Wednesday, April 29, 2009

BLOWING THE WHISTLE ON NAME CHANGERS

People who have anything to do with singing, acting, comedy, juggling, magic tricks, working with trained animals, or any other facet of show business are not the least bit hesitant about changing their names.

They are convinced, or are convinced by somebody, that the clunker of a name they were born with-–which hangs around their necks like an anchor--is keeping them from becoming the star they were meant to be.

I'd like to begin my case with Alan Alda. A funny, talented actor with a name that's simple, direct, uncomplicated. But his real name is layered with intrigue, complexity, power. Alphonso D'Abruzzo. The mere sound of it--if not sending chills up your spine--insures your immediate respect. Of course, it also guarantees that you would never sit near a window with him while eating at an Italian restaurant.

Albert Brooks--who I loved in Broadcast News, Defending Your Life, and Lost In America--is a brilliant comedic actor. But he might have been even more brilliant if he had kept his original name, Albert Einstein. I'm not saying he would have unraveled the string theory or solved the mystery of crop circles. But it might have inspired him to greater heights.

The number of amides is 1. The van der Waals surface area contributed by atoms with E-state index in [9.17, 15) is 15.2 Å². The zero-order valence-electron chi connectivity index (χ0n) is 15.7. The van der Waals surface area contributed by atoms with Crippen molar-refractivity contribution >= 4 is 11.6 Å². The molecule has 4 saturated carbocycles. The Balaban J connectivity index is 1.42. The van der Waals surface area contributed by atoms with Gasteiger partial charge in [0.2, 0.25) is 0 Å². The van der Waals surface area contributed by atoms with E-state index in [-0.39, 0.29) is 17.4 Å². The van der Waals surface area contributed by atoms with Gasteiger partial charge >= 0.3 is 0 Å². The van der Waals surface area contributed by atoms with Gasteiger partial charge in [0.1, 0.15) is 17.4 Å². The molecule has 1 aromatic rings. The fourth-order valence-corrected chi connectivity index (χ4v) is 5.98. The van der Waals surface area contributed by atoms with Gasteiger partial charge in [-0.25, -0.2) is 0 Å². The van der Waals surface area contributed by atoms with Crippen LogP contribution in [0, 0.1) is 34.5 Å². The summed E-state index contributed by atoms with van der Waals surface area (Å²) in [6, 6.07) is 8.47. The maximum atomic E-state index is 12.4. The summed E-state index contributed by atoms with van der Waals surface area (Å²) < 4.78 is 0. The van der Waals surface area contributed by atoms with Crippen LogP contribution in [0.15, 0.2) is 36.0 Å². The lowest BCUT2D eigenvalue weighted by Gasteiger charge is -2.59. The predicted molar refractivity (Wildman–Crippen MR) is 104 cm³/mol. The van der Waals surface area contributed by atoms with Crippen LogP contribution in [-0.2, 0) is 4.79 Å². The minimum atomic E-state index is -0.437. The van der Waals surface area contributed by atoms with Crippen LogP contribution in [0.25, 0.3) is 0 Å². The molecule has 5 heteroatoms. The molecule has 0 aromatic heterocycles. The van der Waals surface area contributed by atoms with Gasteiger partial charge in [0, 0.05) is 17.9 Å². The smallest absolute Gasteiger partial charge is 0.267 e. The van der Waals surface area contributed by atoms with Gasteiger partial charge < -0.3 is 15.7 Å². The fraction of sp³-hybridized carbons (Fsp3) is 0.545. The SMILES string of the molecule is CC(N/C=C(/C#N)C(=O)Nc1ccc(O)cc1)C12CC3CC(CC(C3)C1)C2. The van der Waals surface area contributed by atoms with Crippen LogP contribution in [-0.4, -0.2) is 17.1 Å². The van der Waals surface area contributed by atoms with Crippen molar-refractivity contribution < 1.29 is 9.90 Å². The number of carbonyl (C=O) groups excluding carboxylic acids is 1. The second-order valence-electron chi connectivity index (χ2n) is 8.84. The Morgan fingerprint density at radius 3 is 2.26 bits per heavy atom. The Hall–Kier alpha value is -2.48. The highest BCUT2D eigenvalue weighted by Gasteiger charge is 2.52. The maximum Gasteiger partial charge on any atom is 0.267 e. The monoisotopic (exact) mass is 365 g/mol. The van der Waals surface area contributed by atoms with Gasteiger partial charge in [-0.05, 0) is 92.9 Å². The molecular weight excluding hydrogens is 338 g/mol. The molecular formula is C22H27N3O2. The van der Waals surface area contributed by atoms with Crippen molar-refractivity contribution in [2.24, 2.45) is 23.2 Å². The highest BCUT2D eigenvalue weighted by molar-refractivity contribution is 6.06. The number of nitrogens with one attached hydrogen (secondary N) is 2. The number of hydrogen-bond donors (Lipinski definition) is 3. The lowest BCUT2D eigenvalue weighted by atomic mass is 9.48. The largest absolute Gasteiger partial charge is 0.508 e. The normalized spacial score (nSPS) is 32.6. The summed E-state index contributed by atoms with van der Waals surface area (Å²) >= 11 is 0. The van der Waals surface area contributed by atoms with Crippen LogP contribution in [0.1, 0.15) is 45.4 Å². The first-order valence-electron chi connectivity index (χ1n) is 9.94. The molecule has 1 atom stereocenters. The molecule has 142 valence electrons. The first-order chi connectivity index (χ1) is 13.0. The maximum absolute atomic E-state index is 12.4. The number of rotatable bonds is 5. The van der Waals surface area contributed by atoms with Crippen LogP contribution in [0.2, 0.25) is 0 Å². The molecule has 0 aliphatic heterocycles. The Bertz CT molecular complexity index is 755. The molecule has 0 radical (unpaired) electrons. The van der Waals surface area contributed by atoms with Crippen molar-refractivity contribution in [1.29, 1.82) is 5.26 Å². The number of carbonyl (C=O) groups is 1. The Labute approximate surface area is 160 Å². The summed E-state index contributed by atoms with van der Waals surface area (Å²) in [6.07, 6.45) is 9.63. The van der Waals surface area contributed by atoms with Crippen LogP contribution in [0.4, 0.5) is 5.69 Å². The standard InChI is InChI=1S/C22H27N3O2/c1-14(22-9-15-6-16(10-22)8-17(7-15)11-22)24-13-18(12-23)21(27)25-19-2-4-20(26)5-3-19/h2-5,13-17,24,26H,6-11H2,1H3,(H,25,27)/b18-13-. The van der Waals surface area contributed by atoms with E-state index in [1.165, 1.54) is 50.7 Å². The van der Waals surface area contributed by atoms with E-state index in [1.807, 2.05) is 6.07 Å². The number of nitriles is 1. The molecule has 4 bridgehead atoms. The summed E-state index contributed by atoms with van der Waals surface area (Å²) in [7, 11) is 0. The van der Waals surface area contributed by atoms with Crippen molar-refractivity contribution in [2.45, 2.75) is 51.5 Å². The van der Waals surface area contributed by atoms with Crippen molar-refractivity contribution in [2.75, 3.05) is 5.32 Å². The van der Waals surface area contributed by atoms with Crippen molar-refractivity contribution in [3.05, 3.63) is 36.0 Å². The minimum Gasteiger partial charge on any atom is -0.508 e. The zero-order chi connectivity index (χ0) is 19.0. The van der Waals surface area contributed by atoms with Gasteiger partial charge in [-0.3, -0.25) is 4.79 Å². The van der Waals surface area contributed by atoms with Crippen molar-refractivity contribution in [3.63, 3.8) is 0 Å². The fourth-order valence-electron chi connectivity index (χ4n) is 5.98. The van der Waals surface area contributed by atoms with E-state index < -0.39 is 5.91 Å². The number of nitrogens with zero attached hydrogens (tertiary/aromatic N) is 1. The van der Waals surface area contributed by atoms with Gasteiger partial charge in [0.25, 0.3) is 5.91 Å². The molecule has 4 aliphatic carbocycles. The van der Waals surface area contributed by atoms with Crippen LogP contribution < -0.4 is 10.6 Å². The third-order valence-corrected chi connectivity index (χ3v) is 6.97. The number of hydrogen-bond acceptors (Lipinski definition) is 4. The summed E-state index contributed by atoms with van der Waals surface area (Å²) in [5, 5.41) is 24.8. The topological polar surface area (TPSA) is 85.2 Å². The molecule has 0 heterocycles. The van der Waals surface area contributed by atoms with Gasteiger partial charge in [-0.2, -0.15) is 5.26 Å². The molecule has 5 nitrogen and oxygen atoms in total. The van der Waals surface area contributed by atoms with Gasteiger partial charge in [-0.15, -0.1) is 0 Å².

50 Cent. He could have called himself 10 Cent or 25 Cent, but for some reason he opted for 50 Cent with no s on the end. And why 50? Why not 75 Cent? Or something more upscale, like 50 Dollar? Personally, I like his actual name, Curtis Jackson. It sounds grounded and real. And not like someone who's fixated with bad grammar and chump change.

Cher. One-word names like Cher, Sting and Madonna are probably used because they're easy to remember. But they have no depth or sense of history. Cherilyn Sarkisian has the ring of a woman with substance and should have been Cher's pick for stardom. But if Cher were stubborn and insisted on sticking with a one-word name, I think Sark would have been a more provocative and perhaps career-extending choice.

I can't even understand wives taking the names of their husbands. What about husbands taking the names of their wives? Am I out of line here? Will there be scolding letters of indignation? Or better yet, Why don't each of them just keep the names they started out with?

But to be fair and balanced, I can certainly understand criminals changing their names to make them harder to catch and imprison.

And then there's Doris Day, whose birth certificate says Doris Von Kappelhoff. There's no question in my mind that she had every right to change her name and I think we're all in agreement here.

To take it one step further, I hope she did it before entering grade school.

@#$%&@

1 comment:

Howard Portnoy said...

Glad you added the disclaimer for Doris Day, which I assume pertains also to Marion Morrison (John Wayne) and Archibald Leach (Cary Grant).